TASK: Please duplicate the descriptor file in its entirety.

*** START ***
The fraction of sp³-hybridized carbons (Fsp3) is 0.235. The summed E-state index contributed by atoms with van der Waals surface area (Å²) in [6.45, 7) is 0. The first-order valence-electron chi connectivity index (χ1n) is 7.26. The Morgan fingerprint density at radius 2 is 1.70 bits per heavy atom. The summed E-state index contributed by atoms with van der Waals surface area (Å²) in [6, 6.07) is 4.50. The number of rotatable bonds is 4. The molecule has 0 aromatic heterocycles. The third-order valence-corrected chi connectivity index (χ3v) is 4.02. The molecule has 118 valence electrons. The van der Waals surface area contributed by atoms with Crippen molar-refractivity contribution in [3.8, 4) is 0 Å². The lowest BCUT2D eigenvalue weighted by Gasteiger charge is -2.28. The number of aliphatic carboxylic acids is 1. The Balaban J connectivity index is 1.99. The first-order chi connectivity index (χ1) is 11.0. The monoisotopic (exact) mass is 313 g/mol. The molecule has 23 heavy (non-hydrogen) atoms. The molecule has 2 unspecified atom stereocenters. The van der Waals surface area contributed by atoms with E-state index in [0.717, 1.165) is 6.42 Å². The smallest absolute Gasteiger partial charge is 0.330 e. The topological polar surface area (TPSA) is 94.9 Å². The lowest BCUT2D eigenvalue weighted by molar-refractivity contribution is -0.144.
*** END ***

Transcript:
The fraction of sp³-hybridized carbons (Fsp3) is 0.235. The summed E-state index contributed by atoms with van der Waals surface area (Å²) in [6.45, 7) is 0. The first-order valence-electron chi connectivity index (χ1n) is 7.26. The Morgan fingerprint density at radius 2 is 1.70 bits per heavy atom. The summed E-state index contributed by atoms with van der Waals surface area (Å²) in [6, 6.07) is 4.50. The number of rotatable bonds is 4. The molecule has 0 aromatic heterocycles. The third-order valence-corrected chi connectivity index (χ3v) is 4.02. The molecule has 118 valence electrons. The van der Waals surface area contributed by atoms with Crippen molar-refractivity contribution in [3.8, 4) is 0 Å². The lowest BCUT2D eigenvalue weighted by Gasteiger charge is -2.28. The number of aliphatic carboxylic acids is 1. The Balaban J connectivity index is 1.99. The first-order chi connectivity index (χ1) is 11.0. The monoisotopic (exact) mass is 313 g/mol. The molecule has 23 heavy (non-hydrogen) atoms. The molecule has 2 unspecified atom stereocenters. The van der Waals surface area contributed by atoms with E-state index in [0.717, 1.165) is 6.42 Å². The smallest absolute Gasteiger partial charge is 0.330 e. The topological polar surface area (TPSA) is 94.9 Å². The lowest BCUT2D eigenvalue weighted by molar-refractivity contribution is -0.144.